To Lower Excessive Costs, the Biden Administration Claims the Right to Confiscate Medication Patents

Biden Administration
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 The Biden administration is considering the use of march-in rights, a controversial policy, to seize patents of certain expensive medications from drugmakers. The move aims to reduce high drug prices and enhance pharmaceutical competition. The new framework allows federal agencies to consider a medication’s price when deciding to break a patent, marking a departure from previous considerations. March-in rights, established under the Bayh-Dole Act of 1980, allow the government to take patents for drugs developed with taxpayer funds and share them with other pharmaceutical companies if the public cannot reasonably access the medications. This could lead to the development of lower-priced generic alternatives.

The Biden administration’s push is part of its broader efforts to lower drug prices in the U.S., aligning with President Joe Biden‘s health-care agenda. The pharmaceutical industry has traditionally opposed march-in rights, arguing that it discourages research and development of new drugs. While no agency has exercised march-in rights to date, the new framework introduces considerations of medication prices and allows public input for 60 days.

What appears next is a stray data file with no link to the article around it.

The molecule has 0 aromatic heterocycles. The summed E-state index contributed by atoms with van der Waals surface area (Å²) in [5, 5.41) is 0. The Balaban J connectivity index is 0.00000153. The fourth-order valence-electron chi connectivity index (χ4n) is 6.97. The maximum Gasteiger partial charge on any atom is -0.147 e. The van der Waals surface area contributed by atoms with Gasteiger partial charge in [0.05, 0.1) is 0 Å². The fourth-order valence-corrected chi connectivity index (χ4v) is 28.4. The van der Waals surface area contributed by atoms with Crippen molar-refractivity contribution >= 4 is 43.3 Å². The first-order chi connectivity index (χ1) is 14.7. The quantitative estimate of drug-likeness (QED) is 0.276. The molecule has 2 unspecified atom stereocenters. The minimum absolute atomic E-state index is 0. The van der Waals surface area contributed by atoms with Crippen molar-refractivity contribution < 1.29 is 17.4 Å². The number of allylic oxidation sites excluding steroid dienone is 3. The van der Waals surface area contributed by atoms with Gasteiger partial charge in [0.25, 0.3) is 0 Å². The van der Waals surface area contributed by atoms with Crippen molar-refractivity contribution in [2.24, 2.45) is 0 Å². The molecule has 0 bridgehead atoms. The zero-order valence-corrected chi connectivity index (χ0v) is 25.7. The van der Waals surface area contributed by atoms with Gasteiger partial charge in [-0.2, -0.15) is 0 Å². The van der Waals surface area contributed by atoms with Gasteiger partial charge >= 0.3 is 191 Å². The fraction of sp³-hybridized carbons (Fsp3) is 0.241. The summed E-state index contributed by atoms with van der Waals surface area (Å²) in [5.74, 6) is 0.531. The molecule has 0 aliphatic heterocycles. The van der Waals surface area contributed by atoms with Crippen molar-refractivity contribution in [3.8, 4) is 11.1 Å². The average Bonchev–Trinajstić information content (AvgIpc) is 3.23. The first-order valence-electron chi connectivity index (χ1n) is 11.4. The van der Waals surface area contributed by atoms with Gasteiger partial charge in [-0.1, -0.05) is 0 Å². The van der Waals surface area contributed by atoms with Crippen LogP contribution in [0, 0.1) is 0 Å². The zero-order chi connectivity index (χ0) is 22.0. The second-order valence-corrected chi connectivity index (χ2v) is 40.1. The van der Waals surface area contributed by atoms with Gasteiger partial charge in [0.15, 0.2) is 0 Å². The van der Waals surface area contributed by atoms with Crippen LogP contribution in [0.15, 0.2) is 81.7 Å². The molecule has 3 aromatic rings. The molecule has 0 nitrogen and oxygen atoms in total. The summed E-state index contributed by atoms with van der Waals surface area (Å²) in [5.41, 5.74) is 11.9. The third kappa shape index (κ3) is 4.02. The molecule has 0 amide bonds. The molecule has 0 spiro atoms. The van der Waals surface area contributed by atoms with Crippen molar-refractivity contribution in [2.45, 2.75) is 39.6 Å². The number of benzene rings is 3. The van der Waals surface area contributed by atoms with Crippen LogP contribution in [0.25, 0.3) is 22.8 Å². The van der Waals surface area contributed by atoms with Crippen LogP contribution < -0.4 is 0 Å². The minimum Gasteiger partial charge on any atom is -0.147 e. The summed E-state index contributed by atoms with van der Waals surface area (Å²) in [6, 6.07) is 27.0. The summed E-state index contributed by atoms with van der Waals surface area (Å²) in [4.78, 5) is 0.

Senator Elizabeth Warren praised the administration’s approach, emphasizing the need to use every tool to bring down drug prices. However, the Pharmaceutical Research and Manufacturers of America, representing major drugmakers like Pfizer, Eli Lilly, and Johnson & Johnson, criticized the move, claiming it would be a loss for American patients and hamper public-private sector collaboration. The Biden administration has made efforts to lower drug prices, including allowing Medicare to negotiate drug prices and unveiling measures to counter anti-competitive practices by large health-care companies.

Despite this, march-in rights have not been used until now, and the framework provides a new dimension in addressing the challenges associated with high drug prices in the U.S.

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